Cannabidiol, or CBD, shows promise as a potential treatment option for various types of substance use disorders, according to a recent review of existing studies.
A team of Australian researchers summarized the results of multiple human and animal trials on CBD and addiction, finding that the non-intoxicating component of marijuana can reduce cravings and the risk of relapse for chronic alcohol, tobacco and opioid misuse. They found “mixed” results when it came to stimulants like methamphetamine.
Here’s what they found:
—CBD caused reduced self-administration of ethanol (alcohol) among animal subjects, and when the dose was higher (120mg), it decreased the risk of relapse.
—A separate study indicated CBD caused animal subjects to become less responsive to cue- and stress-induced triggers for alcohol administration. That effect lasted “up to 138 days post-CBD.”
—For tobacco, a study that involved 24 smokers found that those who used CBD inhalers “significantly reduced the number of smoked cigarettes” compared to the placebo groups. That’s in spite of the fact that CBD didn’t seem to reduce cravings or withdrawal.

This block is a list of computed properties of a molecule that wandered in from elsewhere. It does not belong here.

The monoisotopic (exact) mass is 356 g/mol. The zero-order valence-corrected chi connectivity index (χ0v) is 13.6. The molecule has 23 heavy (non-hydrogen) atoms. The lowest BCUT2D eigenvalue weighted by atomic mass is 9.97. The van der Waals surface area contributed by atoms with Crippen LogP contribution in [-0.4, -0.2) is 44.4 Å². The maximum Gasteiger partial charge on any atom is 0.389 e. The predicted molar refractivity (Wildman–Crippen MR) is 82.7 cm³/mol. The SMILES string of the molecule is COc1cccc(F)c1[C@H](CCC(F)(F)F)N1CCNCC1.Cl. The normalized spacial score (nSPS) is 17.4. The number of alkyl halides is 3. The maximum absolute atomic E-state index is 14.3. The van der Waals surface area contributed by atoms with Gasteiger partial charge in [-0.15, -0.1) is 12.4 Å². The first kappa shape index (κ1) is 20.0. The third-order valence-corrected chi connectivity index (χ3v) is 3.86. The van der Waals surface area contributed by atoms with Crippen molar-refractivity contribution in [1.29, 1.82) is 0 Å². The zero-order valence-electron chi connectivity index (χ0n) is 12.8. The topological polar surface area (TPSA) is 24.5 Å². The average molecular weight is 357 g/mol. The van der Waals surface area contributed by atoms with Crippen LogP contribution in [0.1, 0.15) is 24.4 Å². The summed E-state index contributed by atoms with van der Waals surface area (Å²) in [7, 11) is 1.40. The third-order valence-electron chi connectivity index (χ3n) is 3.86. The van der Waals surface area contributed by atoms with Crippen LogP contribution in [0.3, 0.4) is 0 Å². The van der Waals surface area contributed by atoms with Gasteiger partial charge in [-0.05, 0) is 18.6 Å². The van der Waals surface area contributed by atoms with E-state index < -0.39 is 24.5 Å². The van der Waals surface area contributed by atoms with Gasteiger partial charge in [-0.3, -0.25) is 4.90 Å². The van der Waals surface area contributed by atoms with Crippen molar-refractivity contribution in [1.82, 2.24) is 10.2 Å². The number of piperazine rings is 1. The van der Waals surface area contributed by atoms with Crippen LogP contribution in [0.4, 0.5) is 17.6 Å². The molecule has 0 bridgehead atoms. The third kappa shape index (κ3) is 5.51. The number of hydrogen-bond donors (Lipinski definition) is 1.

—Smokers who received CBD were less susceptible to cigarettes cues after being abstinent for one night, another study found.
—Research shows that CBD can interfere with the “reward-facilitating effect” of morphine but, generally speaking, the compound is less effective than THC or a combination of THC and CBD at addressing opioid misuse.
—THC alone “demonstrated to be more effective than CBD in inhibiting morphine abstinence syndrome in mice.”
The paper, published in the journal Frontiers In Psychiatry, ultimately determined that CBD plays on the endocannabinoid system in ways that empower people with substance use disorders to use less of a harmful substance even though the compounds doesn’t necessarily curb withdrawal symptoms.
The compound also seems to reduce the “motivation to self-administer” or continue using drugs in animals. That said, “evidence on its efficacy” remains “limited and mixed,” and so additional studies are needed to substantiate these initial findings.
The review also suggests that CBD could be more effective at treating substance use disorder when administered in tandem with THC and/or in conjunction with a broader treatment protocol, at least in certain cases.
“CBD alone may not be sufficiently effective in maintaining long-term abstinence without ongoing support and behavioral therapy,” the researchers wrote. “A combination of pharmacotherapy and behavioral therapy may increase treatment potency and adherence, and CBD may be better suited as an adjunct treatment to primary behavioral or psychosocial therapy.”
Photo courtesy of Brian Shamblen.